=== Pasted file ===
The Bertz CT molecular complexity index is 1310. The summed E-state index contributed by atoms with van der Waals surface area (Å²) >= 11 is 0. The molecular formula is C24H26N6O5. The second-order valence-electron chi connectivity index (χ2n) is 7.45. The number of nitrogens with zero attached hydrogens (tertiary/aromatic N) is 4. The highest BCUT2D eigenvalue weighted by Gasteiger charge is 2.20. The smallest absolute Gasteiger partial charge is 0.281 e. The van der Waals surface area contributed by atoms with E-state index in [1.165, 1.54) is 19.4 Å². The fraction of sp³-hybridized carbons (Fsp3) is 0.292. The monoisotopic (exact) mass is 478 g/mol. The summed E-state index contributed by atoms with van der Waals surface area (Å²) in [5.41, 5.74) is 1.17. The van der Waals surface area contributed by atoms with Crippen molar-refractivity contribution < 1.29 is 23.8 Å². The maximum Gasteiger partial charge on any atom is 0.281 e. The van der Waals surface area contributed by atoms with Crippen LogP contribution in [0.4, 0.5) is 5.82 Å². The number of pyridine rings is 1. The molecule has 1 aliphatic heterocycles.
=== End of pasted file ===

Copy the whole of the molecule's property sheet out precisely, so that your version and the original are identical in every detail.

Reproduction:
The Bertz CT molecular complexity index is 1310. The summed E-state index contributed by atoms with van der Waals surface area (Å²) >= 11 is 0. The molecular formula is C24H26N6O5. The second-order valence-electron chi connectivity index (χ2n) is 7.45. The number of nitrogens with zero attached hydrogens (tertiary/aromatic N) is 4. The highest BCUT2D eigenvalue weighted by Gasteiger charge is 2.20. The smallest absolute Gasteiger partial charge is 0.281 e. The van der Waals surface area contributed by atoms with E-state index in [1.165, 1.54) is 19.4 Å². The fraction of sp³-hybridized carbons (Fsp3) is 0.292. The monoisotopic (exact) mass is 478 g/mol. The summed E-state index contributed by atoms with van der Waals surface area (Å²) in [5.41, 5.74) is 1.17. The van der Waals surface area contributed by atoms with Crippen molar-refractivity contribution < 1.29 is 23.8 Å². The maximum Gasteiger partial charge on any atom is 0.281 e. The van der Waals surface area contributed by atoms with Crippen LogP contribution in [0.4, 0.5) is 5.82 Å². The number of pyridine rings is 1. The molecule has 1 aliphatic heterocycles.